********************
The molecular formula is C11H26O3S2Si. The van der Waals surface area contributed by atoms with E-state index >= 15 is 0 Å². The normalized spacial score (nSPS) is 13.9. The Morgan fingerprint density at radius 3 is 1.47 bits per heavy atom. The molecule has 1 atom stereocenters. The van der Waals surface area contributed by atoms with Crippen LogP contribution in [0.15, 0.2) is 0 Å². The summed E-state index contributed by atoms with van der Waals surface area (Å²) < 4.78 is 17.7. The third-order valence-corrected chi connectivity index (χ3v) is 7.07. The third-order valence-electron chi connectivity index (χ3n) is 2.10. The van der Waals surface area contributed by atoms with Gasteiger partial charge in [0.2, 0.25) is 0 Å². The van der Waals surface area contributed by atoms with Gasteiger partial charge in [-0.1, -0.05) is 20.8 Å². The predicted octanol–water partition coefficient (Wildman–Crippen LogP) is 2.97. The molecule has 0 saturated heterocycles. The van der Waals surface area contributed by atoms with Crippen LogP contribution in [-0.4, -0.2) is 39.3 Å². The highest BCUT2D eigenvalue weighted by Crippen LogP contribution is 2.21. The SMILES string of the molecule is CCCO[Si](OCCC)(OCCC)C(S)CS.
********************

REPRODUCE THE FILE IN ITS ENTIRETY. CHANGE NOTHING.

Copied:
The molecular formula is C11H26O3S2Si. The van der Waals surface area contributed by atoms with E-state index >= 15 is 0 Å². The normalized spacial score (nSPS) is 13.9. The Morgan fingerprint density at radius 3 is 1.47 bits per heavy atom. The molecule has 1 atom stereocenters. The van der Waals surface area contributed by atoms with Crippen LogP contribution in [0.15, 0.2) is 0 Å². The summed E-state index contributed by atoms with van der Waals surface area (Å²) < 4.78 is 17.7. The third-order valence-corrected chi connectivity index (χ3v) is 7.07. The third-order valence-electron chi connectivity index (χ3n) is 2.10. The van der Waals surface area contributed by atoms with Gasteiger partial charge in [0.2, 0.25) is 0 Å². The van der Waals surface area contributed by atoms with Gasteiger partial charge in [-0.1, -0.05) is 20.8 Å². The predicted octanol–water partition coefficient (Wildman–Crippen LogP) is 2.97. The molecule has 0 saturated heterocycles. The van der Waals surface area contributed by atoms with Crippen LogP contribution in [-0.4, -0.2) is 39.3 Å². The highest BCUT2D eigenvalue weighted by Crippen LogP contribution is 2.21. The SMILES string of the molecule is CCCO[Si](OCCC)(OCCC)C(S)CS.